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International News

Canadian Diplomat Says Celebs Like Oprah Winfrey May Hold Key to AIDS Cure

January 26, 2004

In an interview yesterday, Stephen Lewis, UN special envoy on HIV/AIDS, said celebrity attention, such as talk-show host Oprah Winfrey's visit to Zambia, may be the key to fighting the AIDS pandemic sweeping Africa. "To go to a country as poor as Zambia, struggling as hard as Zambia, was ... quite a jolt and reinforced her determination to do something," said Lewis. Winfrey traveled to Zambia last year and later broadcast a show about her experiences with AIDS orphans.

Lewis, who was in Saskatoon for a weekend symposium on HIV/AIDS, said that ideally, celebrities should not be the ones taking up the cause. "It should be major politicians in major countries who are the voice, supporting what Africa wants to do," said Lewis.

According to Lewis, efforts to treat and prevent HIV/AIDS have not lessened its devastating effects on African society. "When you're on the ground, the situation remains appalling and the death remains ubiquitous and the desperation is everywhere," he said, adding that help cannot come fast enough. "Every time you go back, all the people you saw six months or 12 months ago are dead," Lewis noted.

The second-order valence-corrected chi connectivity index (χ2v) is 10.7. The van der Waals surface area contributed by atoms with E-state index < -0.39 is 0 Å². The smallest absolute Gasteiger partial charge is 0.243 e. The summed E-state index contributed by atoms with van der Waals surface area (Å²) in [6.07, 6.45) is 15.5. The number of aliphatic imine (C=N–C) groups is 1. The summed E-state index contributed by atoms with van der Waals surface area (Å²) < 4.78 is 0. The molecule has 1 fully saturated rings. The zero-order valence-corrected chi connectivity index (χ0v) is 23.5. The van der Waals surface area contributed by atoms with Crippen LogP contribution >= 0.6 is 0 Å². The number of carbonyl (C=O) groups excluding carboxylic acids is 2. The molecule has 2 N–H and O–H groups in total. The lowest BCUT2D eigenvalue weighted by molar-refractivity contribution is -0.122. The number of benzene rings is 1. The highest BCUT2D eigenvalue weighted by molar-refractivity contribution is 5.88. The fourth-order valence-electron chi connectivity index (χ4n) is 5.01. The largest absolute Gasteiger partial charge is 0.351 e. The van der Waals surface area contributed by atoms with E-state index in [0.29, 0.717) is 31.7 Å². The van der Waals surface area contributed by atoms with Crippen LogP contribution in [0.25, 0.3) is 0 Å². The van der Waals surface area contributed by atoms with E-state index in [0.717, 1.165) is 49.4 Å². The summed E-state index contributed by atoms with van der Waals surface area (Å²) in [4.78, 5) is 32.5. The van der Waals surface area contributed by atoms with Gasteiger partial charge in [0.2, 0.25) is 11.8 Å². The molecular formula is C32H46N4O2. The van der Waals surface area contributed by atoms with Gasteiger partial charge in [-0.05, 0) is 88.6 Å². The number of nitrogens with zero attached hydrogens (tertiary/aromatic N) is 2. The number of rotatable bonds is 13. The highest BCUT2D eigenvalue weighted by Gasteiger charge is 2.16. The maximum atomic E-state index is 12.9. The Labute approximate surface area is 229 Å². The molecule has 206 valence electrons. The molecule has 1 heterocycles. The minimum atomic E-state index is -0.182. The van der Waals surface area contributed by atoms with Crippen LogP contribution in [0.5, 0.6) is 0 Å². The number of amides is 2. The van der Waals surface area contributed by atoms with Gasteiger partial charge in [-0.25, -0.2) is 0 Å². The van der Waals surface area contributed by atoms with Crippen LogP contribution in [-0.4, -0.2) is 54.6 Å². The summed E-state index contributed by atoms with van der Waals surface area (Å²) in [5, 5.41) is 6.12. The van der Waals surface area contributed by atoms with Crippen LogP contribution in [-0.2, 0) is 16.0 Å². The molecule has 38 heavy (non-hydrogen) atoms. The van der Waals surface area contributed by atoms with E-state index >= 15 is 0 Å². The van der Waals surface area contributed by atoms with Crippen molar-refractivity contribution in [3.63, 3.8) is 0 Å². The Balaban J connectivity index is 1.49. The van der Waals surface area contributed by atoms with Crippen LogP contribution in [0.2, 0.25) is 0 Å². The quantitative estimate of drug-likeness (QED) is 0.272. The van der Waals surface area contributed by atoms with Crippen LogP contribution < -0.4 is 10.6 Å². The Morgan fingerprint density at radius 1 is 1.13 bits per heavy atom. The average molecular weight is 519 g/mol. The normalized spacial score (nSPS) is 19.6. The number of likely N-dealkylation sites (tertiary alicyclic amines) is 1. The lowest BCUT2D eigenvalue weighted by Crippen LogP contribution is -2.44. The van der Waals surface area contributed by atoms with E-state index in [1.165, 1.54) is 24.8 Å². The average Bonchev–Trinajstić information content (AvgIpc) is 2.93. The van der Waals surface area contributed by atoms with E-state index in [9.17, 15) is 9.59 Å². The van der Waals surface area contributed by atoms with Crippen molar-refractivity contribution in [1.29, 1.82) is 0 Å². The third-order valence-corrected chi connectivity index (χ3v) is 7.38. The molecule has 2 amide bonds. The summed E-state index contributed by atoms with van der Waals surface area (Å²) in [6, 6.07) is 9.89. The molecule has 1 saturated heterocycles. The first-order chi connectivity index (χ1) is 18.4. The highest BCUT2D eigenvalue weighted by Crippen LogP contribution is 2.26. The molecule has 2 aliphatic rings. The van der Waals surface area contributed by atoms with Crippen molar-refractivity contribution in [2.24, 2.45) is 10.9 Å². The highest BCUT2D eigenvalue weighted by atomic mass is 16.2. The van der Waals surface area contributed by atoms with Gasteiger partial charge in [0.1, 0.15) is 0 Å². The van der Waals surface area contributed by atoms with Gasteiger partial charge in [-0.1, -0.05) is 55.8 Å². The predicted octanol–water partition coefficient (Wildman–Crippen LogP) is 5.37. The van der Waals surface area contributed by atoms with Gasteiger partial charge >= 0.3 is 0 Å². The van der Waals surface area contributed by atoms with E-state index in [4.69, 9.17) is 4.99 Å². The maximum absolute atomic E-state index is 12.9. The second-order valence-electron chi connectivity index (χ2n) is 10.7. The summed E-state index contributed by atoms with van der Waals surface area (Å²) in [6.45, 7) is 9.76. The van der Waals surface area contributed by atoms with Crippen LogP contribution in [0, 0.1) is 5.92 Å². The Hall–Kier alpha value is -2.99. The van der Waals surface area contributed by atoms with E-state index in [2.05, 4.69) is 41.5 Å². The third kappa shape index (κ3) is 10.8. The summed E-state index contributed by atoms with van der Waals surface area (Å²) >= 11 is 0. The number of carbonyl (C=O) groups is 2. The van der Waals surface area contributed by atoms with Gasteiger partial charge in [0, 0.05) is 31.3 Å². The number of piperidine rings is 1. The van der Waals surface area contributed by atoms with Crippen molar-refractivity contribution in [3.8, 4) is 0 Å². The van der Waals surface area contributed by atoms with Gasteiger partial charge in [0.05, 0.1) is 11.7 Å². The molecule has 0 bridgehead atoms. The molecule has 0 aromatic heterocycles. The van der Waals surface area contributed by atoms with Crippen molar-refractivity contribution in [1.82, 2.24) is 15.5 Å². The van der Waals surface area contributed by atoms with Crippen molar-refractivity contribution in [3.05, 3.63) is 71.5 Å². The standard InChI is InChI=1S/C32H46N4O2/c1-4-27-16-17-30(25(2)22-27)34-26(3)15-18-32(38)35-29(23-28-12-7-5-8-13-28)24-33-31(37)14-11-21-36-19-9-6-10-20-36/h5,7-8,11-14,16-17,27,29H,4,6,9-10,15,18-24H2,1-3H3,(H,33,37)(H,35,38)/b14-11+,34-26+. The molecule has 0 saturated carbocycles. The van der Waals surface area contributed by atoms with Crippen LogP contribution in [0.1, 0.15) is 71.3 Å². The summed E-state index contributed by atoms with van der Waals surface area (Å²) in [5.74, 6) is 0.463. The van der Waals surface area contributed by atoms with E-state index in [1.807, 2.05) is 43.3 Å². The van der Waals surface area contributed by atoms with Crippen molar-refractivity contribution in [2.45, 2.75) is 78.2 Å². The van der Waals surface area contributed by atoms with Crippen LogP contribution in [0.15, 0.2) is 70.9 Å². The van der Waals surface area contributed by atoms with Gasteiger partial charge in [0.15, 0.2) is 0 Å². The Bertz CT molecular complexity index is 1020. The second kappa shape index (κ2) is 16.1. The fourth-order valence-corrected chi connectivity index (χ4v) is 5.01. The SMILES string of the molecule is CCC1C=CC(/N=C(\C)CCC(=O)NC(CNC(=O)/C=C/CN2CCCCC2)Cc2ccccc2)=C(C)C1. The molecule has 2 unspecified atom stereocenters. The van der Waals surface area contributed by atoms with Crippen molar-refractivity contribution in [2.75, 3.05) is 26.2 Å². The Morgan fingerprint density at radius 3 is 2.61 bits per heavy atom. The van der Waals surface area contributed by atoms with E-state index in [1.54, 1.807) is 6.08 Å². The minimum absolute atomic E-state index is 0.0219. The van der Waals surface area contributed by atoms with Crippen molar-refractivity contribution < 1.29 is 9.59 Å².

Lewis, named Canadian of the Year for 2003 by Maclean's magazine, said there are glimmers of hope, including the Canadian government's proposal to make cheap, generic drugs readily available in Africa -- a proposal Lewis said Prime Minister Paul Martin seems willing to turn into reality.

Back to other news for January 26, 2004

Adapted from:
Canadian Press
01.26.04


  
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This article was provided by CDC National Prevention Information Network. It is a part of the publication CDC HIV/Hepatitis/STD/TB Prevention News Update.
 
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